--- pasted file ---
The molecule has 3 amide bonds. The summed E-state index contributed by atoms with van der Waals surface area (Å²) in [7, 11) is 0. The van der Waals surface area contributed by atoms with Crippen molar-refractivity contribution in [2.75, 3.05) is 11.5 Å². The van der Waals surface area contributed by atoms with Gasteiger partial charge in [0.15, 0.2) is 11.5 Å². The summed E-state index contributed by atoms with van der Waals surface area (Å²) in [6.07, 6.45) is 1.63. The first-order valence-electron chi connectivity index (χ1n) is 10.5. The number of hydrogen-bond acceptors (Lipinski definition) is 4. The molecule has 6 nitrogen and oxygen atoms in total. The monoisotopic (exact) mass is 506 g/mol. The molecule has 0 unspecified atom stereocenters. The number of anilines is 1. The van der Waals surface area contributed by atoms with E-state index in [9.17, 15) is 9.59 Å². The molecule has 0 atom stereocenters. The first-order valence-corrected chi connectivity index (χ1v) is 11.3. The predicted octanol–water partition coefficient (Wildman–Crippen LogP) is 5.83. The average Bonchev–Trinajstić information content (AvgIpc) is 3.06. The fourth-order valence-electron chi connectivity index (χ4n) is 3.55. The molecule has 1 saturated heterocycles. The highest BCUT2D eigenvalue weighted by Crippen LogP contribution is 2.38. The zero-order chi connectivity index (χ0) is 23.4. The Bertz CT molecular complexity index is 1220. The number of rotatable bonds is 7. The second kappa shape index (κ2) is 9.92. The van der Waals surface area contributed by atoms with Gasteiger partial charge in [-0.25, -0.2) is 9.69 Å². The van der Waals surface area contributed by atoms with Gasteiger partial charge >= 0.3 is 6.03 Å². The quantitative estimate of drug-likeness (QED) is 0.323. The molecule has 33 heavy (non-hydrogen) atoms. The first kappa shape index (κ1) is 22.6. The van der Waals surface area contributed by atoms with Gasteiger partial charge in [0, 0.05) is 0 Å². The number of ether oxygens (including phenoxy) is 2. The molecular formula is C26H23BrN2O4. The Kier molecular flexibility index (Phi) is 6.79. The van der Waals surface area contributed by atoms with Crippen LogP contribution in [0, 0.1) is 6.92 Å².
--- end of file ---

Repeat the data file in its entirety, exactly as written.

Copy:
The molecule has 3 amide bonds. The summed E-state index contributed by atoms with van der Waals surface area (Å²) in [7, 11) is 0. The van der Waals surface area contributed by atoms with Crippen molar-refractivity contribution in [2.75, 3.05) is 11.5 Å². The van der Waals surface area contributed by atoms with Gasteiger partial charge in [0.15, 0.2) is 11.5 Å². The summed E-state index contributed by atoms with van der Waals surface area (Å²) in [6.07, 6.45) is 1.63. The first-order valence-electron chi connectivity index (χ1n) is 10.5. The number of hydrogen-bond acceptors (Lipinski definition) is 4. The molecule has 6 nitrogen and oxygen atoms in total. The monoisotopic (exact) mass is 506 g/mol. The molecule has 0 unspecified atom stereocenters. The number of anilines is 1. The van der Waals surface area contributed by atoms with E-state index in [9.17, 15) is 9.59 Å². The molecule has 0 atom stereocenters. The first-order valence-corrected chi connectivity index (χ1v) is 11.3. The predicted octanol–water partition coefficient (Wildman–Crippen LogP) is 5.83. The average Bonchev–Trinajstić information content (AvgIpc) is 3.06. The fourth-order valence-electron chi connectivity index (χ4n) is 3.55. The molecule has 1 saturated heterocycles. The highest BCUT2D eigenvalue weighted by Crippen LogP contribution is 2.38. The zero-order chi connectivity index (χ0) is 23.4. The Bertz CT molecular complexity index is 1220. The number of rotatable bonds is 7. The second kappa shape index (κ2) is 9.92. The van der Waals surface area contributed by atoms with Gasteiger partial charge in [-0.25, -0.2) is 9.69 Å². The van der Waals surface area contributed by atoms with Gasteiger partial charge >= 0.3 is 6.03 Å². The quantitative estimate of drug-likeness (QED) is 0.323. The molecule has 33 heavy (non-hydrogen) atoms. The first kappa shape index (κ1) is 22.6. The van der Waals surface area contributed by atoms with Gasteiger partial charge in [0, 0.05) is 0 Å². The number of ether oxygens (including phenoxy) is 2. The molecular formula is C26H23BrN2O4. The Kier molecular flexibility index (Phi) is 6.79. The van der Waals surface area contributed by atoms with Crippen LogP contribution in [0, 0.1) is 6.92 Å².